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Kubernetes (K3S) POD gets “ENOTFOUND” after 5-20 hours of airing time

I’m running my Backend on Kubernetes on around 250 pods under 15 deployments, backend in written in NODEJS.

Sometimes after X number of hours (5<X<30) I’m getting ENOTFOUND in one of the PODS, as follows:

  "name": "main",
  "hostname": "entrypoint-sdk-54c8788caa-aa3cj",
  "pid": 19,
  "level": 50,
  "error": {
    "errno": -3008,
    "code": "ENOTFOUND",
    "syscall": "getaddrinfo",
    "hostname": "employees-service"
  "msg": "Failed calling getEmployee",
  "time": "2022-01-28T13:44:36.549Z",
  "v": 0

I’m running a stress test on the Backend of YY number of users per second, but I’m keeping this stress level steady and not changing it, and then it happens out of nowhere with no specific reason.

Kubernetes is K3S Server Version: v1.21.5+k3s2

Any idea what might cause this weird ENOTFOUND?



Already saw your same question on github and reference to getaddrinfo ENOTFOUND with newest versions.

As per comments this issue does not appear in k3s 1.21, that is 1 version below yours. I know it almost impossible, but any chance to try similar setup on this ver?

And it seems error comes from node/lib/dns.js.

function errnoException(err, syscall, hostname) {
  // FIXME(bnoordhuis) Remove this backwards compatibility nonsense and pass
  // the true error to the user. ENOTFOUND is not even a proper POSIX error!
  if (err === uv.UV_EAI_MEMORY ||
      err === uv.UV_EAI_NODATA ||
      err === uv.UV_EAI_NONAME) {
    err = 'ENOTFOUND';

What I wanted to suggest you is to check Solving DNS lookup failures in Kubernetes. Article describes long hard way of catching the same error you have that also bothered from time to time.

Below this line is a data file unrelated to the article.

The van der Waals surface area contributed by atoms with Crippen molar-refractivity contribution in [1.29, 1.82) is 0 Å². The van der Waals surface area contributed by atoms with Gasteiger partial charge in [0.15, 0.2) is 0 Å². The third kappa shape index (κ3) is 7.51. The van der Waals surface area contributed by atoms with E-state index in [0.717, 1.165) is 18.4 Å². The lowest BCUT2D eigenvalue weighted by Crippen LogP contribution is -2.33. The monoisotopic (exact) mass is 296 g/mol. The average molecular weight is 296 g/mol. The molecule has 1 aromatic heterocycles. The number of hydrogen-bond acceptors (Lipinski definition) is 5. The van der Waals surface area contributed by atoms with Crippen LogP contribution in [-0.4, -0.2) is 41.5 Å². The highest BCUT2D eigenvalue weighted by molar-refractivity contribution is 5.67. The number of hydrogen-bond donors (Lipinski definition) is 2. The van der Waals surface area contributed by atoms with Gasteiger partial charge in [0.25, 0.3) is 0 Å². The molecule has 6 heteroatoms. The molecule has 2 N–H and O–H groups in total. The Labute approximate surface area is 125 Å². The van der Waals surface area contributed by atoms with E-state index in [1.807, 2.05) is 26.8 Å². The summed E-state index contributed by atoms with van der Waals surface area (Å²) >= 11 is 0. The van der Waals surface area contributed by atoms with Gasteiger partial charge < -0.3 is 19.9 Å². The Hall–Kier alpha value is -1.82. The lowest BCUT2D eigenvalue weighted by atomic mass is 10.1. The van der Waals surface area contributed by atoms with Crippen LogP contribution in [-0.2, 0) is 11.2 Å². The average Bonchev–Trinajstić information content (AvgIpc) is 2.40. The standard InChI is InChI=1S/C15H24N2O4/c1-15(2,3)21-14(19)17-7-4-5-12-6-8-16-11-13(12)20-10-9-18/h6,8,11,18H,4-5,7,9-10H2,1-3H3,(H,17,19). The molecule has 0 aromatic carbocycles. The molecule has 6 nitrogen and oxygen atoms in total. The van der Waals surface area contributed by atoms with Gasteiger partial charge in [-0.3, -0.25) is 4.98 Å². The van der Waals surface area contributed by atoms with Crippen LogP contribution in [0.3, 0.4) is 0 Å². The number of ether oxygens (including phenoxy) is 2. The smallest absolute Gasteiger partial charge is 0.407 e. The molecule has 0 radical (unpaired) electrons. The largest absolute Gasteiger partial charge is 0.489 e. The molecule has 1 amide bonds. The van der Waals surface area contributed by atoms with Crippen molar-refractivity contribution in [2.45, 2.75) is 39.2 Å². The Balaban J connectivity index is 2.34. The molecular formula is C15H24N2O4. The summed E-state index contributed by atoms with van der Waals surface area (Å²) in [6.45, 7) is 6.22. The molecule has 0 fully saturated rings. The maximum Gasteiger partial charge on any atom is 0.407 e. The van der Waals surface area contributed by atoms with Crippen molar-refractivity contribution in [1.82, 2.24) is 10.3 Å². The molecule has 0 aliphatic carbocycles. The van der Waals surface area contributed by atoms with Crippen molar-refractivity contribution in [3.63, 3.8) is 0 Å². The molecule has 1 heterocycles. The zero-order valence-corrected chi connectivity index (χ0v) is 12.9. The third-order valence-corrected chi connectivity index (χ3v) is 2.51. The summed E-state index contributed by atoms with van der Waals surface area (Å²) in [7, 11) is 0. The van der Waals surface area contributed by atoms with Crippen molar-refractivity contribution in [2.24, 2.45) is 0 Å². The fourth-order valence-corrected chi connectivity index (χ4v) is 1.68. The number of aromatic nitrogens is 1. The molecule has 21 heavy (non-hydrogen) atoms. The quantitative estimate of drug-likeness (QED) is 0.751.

As a solution aftet investigating all the metrics, logs, etc – was installing K8s cluster add-on called Node Local DNS cache, that

improves Cluster DNS performance by running a dns caching agent on cluster nodes as a DaemonSet. In today’s architecture, Pods in ClusterFirst DNS mode reach out to a kube-dns serviceIP for DNS queries. This is translated to a kube-dns/CoreDNS endpoint via iptables rules added by kube-proxy. With this new architecture, Pods will reach out to the dns caching agent running on the same node, thereby avoiding iptables DNAT rules and connection tracking. The local caching agent will query kube-dns service for cache misses of cluster hostnames(cluster.local suffix by default).


  • With the current DNS architecture, it is possible that Pods with the highest DNS QPS have to reach out to a different node, if there is no local kube-dns/CoreDNS instance. Having a local cache will help improve the latency in such scenarios.
  • Skipping iptables DNAT and connection tracking will help reduce conntrack races and avoid UDP DNS entries filling up conntrack table.
  • Connections from local caching agent to kube-dns service can be upgraded to TCP. TCP conntrack entries will be removed on connection
    close in contrast with UDP entries that have to timeout (default
    nf_conntrack_udp_timeout is 30 seconds)
  • Upgrading DNS queries from UDP to TCP would reduce tail latency attributed to dropped UDP packets and DNS timeouts usually up to 30s
    (3 retries + 10s timeout). Since the nodelocal cache listens for UDP
    DNS queries, applications don’t need to be changed.
  • Metrics & visibility into dns requests at a node level.
  • Negative caching can be re-enabled, thereby reducing number of queries to kube-dns service.